You may have missed reports of his subsequent apology, which included his assertion that he “is not a racist.”

A man who subjected a fellow passenger on a Ryanair flight to a racist tirade has apologised publicly for the first time a week after the incident, claiming that he is not a racist and lost his temper “a bit”.

Then there was the fine fellow who tried to enter a black church in Kentucky, was unable to gain access, and settled for shooting two African-Americans he’d never met who were shopping in a nearby Kroger store. 

A white man with a history of violence fatally shot two African American customers at a grocery store in Kentucky and was swiftly arrested as he tried to flee, police said Thursday. They said it was too soon to say what prompted Wednesday’s shooting, responding to an earlier account from a witness that when confronted with another white man during the incident, the suspect said: “Whites don’t shoot whites.”

It’s always comforting to attribute these senseless, horrific acts to “disturbed” individuals, and obviously, these are people with significant mental/emotional problems. But if we ignore the impetus for these acts, we risk even more civil disorder and tragedy. In the wake of the recent rash of pipe-bomb deliveries to people that Trump has identified as “enemies,”and the horrific shooting attack on Jews in a Pittsburgh synagogue, we need to heed the recent warning by a columnist for the Guardian:

Political violence in the United States has tended to come in two forms. The first consists of simply unhinged acts, like John Hinckley Jr shooting Ronald Reagan in the hope of impressing the actress Jodie Foster, or Timothy McVeigh hoping to bring down the government with a bomb. The second is more systematic and sinister: the violence used to keep down groups who threaten the social and political order. This is the violence of strike breakers and the KKK. It is the violence that killed Emmett Till, an African-American teenager who was lynched in Mississippi in 1955 after allegedly wolf-whistling at a white woman.

A key feature of the second type of violence is that it has often been perpetrated by private individuals while serving the interests of public authorities. This is why the authorities encourage it. Till’s killers walked free because Mississippi’s court system would not convict them, understanding that their act reinforced white supremacy at a time when it was under threat from desegregation. This was violence of the people, by the people, for the government.

As the writer noted, America currently has a president who “frequently and vividly” talks to enthusiastic supporters about the desirability of a violent response to those who oppose him.

As Paul Krugman recently reminded us, this use of invective and demonization didn’t start with Trump. It’s a strategy the right has been using for decades. By promoting culture war issues, and religious and (especially) racial antagonisms, they’ve been able to distract working-class voters from policies that hurt them. Trump is simply the blunt instrument of a strategy that has been cynically pursued for many years.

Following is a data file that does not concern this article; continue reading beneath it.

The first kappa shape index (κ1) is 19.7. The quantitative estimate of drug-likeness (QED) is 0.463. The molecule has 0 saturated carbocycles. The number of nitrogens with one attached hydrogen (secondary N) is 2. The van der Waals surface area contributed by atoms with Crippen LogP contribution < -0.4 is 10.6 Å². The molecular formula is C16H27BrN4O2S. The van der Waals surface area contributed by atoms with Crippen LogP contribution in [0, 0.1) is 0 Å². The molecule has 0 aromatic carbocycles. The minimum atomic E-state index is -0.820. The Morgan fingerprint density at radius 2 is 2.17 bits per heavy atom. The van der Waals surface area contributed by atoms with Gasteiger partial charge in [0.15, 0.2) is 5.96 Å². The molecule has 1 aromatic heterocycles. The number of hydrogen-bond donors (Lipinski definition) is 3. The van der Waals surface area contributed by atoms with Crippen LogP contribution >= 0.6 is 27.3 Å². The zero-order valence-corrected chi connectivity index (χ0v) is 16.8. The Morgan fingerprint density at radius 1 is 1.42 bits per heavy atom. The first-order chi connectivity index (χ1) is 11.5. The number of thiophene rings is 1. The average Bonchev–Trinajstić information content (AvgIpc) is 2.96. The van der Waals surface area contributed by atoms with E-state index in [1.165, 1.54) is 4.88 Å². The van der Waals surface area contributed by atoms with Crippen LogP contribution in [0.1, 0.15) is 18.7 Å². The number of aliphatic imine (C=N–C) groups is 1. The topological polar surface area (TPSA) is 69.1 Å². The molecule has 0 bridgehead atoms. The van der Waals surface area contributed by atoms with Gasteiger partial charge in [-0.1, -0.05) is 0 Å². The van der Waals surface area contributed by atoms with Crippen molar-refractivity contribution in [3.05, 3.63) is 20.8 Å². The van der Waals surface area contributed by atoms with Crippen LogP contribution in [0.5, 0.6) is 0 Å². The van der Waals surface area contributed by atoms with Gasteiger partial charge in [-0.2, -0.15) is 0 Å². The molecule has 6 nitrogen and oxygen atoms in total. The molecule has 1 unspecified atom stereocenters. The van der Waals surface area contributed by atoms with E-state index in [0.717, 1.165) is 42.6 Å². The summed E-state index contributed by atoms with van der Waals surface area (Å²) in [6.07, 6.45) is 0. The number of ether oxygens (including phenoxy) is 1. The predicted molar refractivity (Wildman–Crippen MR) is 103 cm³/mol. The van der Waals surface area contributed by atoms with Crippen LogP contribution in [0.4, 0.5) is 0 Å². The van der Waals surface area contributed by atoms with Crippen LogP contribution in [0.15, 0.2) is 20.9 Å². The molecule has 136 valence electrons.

That doesn’t make him any less dangerous, however. Nor does it excuse the shameful efforts currently being made to excuse his proud embrace of Nationalism–to pretend that the omission of the word “White” somehow modified the clear meaning of that embrace.

Former GOP strategist Steve Schmidt cut through the lame efforts to soften and dismiss Trump’s message: 

While discussing the racial politics of the Florida gubernatorial election, ex-Republican strategist Steve Schmidt argued Thursday that the whole party has been dragged down into a dangerous association with racists because of President Donald Trump’s rhetoric and policies.

Schmidt asserted during an appearance on MSNBC’s “Deadline: White House” that Trump’s recent declaration of himself as a “nationalist” was a direct message to some of the most pernicious parts of the far right.

“When Donald Trump declares himself a ‘nationalist,’ the nationalists understand exactly what he means,” said Schmidt. “By the way, let’s stop calling them ‘white nationalists’ and call them by their names, which are ‘neo-Nazis’ and ‘Klansmen.'”

Whatever the motives of people who voted for Donald Trump in 2016, I agree with my youngest son that there are two, and only two, categories of people who continue to support him: those in full agreement with his overt and virulent racism, misogyny and anti-Semitism, and those for whom his bigotry–and his incitement of violence against the targets of that bigotry –doesn’t matter.

Those in the second category may deny being racist. Those denials are about as persuasive as the protestations of the bigot who demeaned his seat mate on Ryanair.